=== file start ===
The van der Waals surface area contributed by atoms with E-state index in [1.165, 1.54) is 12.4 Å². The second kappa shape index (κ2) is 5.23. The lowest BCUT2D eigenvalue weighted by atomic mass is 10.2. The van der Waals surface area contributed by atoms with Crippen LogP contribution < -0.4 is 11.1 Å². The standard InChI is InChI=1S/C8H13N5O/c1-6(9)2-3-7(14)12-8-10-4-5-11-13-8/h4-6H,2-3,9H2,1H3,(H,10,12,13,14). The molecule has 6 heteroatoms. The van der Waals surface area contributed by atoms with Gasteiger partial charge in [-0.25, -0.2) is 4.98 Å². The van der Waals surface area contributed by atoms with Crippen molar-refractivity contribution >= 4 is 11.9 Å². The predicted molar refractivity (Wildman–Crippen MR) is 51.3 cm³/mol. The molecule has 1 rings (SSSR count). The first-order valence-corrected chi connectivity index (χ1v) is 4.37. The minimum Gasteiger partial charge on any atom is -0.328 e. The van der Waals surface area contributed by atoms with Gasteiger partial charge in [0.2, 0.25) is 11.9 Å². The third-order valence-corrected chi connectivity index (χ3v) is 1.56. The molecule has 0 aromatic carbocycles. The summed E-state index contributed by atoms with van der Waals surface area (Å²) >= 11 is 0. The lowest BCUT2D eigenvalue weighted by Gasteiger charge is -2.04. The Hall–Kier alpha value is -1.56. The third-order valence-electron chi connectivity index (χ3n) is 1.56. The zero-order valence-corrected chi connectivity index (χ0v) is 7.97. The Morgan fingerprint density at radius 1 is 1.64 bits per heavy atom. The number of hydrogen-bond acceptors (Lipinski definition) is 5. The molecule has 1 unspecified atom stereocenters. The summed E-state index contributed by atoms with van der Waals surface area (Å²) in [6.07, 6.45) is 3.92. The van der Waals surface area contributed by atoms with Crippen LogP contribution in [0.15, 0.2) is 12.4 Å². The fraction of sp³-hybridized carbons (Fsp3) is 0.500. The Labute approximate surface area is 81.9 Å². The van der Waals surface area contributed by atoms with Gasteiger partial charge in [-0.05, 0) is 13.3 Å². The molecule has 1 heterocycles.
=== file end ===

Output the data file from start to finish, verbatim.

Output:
The van der Waals surface area contributed by atoms with E-state index in [1.165, 1.54) is 12.4 Å². The second kappa shape index (κ2) is 5.23. The lowest BCUT2D eigenvalue weighted by atomic mass is 10.2. The van der Waals surface area contributed by atoms with Crippen LogP contribution < -0.4 is 11.1 Å². The standard InChI is InChI=1S/C8H13N5O/c1-6(9)2-3-7(14)12-8-10-4-5-11-13-8/h4-6H,2-3,9H2,1H3,(H,10,12,13,14). The molecule has 6 heteroatoms. The van der Waals surface area contributed by atoms with Gasteiger partial charge in [-0.25, -0.2) is 4.98 Å². The van der Waals surface area contributed by atoms with Crippen molar-refractivity contribution >= 4 is 11.9 Å². The predicted molar refractivity (Wildman–Crippen MR) is 51.3 cm³/mol. The molecule has 1 rings (SSSR count). The first-order valence-corrected chi connectivity index (χ1v) is 4.37. The minimum Gasteiger partial charge on any atom is -0.328 e. The van der Waals surface area contributed by atoms with Gasteiger partial charge in [0.2, 0.25) is 11.9 Å². The third-order valence-corrected chi connectivity index (χ3v) is 1.56. The molecule has 0 aromatic carbocycles. The summed E-state index contributed by atoms with van der Waals surface area (Å²) >= 11 is 0. The lowest BCUT2D eigenvalue weighted by Gasteiger charge is -2.04. The Hall–Kier alpha value is -1.56. The third-order valence-electron chi connectivity index (χ3n) is 1.56. The zero-order valence-corrected chi connectivity index (χ0v) is 7.97. The Morgan fingerprint density at radius 1 is 1.64 bits per heavy atom. The number of hydrogen-bond acceptors (Lipinski definition) is 5. The molecule has 1 unspecified atom stereocenters. The summed E-state index contributed by atoms with van der Waals surface area (Å²) in [6.07, 6.45) is 3.92. The van der Waals surface area contributed by atoms with Crippen LogP contribution in [0.15, 0.2) is 12.4 Å². The fraction of sp³-hybridized carbons (Fsp3) is 0.500. The Labute approximate surface area is 81.9 Å². The van der Waals surface area contributed by atoms with Gasteiger partial charge in [-0.05, 0) is 13.3 Å². The molecule has 1 heterocycles.